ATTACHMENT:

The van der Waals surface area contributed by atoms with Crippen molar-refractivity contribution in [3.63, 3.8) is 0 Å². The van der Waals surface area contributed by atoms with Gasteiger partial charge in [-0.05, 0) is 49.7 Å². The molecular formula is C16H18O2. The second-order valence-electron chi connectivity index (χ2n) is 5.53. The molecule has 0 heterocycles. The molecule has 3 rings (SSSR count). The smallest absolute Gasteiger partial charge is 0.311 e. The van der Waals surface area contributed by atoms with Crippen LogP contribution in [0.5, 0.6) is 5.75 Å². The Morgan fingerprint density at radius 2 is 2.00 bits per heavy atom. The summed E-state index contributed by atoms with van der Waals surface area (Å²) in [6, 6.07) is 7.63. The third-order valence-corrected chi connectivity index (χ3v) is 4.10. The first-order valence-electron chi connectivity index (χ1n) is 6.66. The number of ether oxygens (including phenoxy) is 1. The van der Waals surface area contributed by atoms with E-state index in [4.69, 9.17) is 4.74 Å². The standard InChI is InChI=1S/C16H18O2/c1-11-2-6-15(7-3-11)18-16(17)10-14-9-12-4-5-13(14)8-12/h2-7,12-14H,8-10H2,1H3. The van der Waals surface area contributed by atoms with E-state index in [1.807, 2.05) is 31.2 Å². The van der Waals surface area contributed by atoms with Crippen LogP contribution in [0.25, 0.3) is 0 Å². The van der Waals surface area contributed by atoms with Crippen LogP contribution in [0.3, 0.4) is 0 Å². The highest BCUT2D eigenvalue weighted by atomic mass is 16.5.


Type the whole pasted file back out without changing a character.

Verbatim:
The van der Waals surface area contributed by atoms with Crippen molar-refractivity contribution in [3.63, 3.8) is 0 Å². The van der Waals surface area contributed by atoms with Gasteiger partial charge in [-0.05, 0) is 49.7 Å². The molecular formula is C16H18O2. The second-order valence-electron chi connectivity index (χ2n) is 5.53. The molecule has 0 heterocycles. The molecule has 3 rings (SSSR count). The smallest absolute Gasteiger partial charge is 0.311 e. The van der Waals surface area contributed by atoms with Crippen LogP contribution in [0.5, 0.6) is 5.75 Å². The Morgan fingerprint density at radius 2 is 2.00 bits per heavy atom. The summed E-state index contributed by atoms with van der Waals surface area (Å²) in [6, 6.07) is 7.63. The third-order valence-corrected chi connectivity index (χ3v) is 4.10. The first-order valence-electron chi connectivity index (χ1n) is 6.66. The number of ether oxygens (including phenoxy) is 1. The van der Waals surface area contributed by atoms with E-state index in [4.69, 9.17) is 4.74 Å². The standard InChI is InChI=1S/C16H18O2/c1-11-2-6-15(7-3-11)18-16(17)10-14-9-12-4-5-13(14)8-12/h2-7,12-14H,8-10H2,1H3. The van der Waals surface area contributed by atoms with E-state index in [1.807, 2.05) is 31.2 Å². The van der Waals surface area contributed by atoms with Crippen LogP contribution in [0.25, 0.3) is 0 Å². The van der Waals surface area contributed by atoms with Crippen LogP contribution in [0.3, 0.4) is 0 Å². The highest BCUT2D eigenvalue weighted by atomic mass is 16.5.